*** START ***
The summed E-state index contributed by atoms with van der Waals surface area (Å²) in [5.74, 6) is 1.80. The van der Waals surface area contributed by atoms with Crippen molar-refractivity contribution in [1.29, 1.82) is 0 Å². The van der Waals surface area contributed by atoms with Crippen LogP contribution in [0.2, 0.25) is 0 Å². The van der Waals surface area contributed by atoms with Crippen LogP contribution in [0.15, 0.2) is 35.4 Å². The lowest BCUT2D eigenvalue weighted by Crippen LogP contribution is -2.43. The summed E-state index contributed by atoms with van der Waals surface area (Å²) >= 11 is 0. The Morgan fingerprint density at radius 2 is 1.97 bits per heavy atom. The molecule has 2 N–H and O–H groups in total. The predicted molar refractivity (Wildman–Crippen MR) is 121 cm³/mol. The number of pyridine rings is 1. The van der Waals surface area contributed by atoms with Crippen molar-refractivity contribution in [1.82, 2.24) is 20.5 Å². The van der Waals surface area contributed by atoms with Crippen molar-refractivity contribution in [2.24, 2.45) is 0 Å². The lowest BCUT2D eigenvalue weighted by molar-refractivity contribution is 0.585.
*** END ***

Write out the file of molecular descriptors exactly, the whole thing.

The summed E-state index contributed by atoms with van der Waals surface area (Å²) in [5.74, 6) is 1.80. The van der Waals surface area contributed by atoms with Crippen molar-refractivity contribution in [1.29, 1.82) is 0 Å². The van der Waals surface area contributed by atoms with Crippen LogP contribution in [0.2, 0.25) is 0 Å². The van der Waals surface area contributed by atoms with Crippen LogP contribution in [0.15, 0.2) is 35.4 Å². The lowest BCUT2D eigenvalue weighted by Crippen LogP contribution is -2.43. The summed E-state index contributed by atoms with van der Waals surface area (Å²) >= 11 is 0. The Morgan fingerprint density at radius 2 is 1.97 bits per heavy atom. The molecule has 2 N–H and O–H groups in total. The predicted molar refractivity (Wildman–Crippen MR) is 121 cm³/mol. The number of pyridine rings is 1. The van der Waals surface area contributed by atoms with Crippen molar-refractivity contribution in [1.82, 2.24) is 20.5 Å². The van der Waals surface area contributed by atoms with Crippen molar-refractivity contribution in [2.24, 2.45) is 0 Å². The lowest BCUT2D eigenvalue weighted by molar-refractivity contribution is 0.585.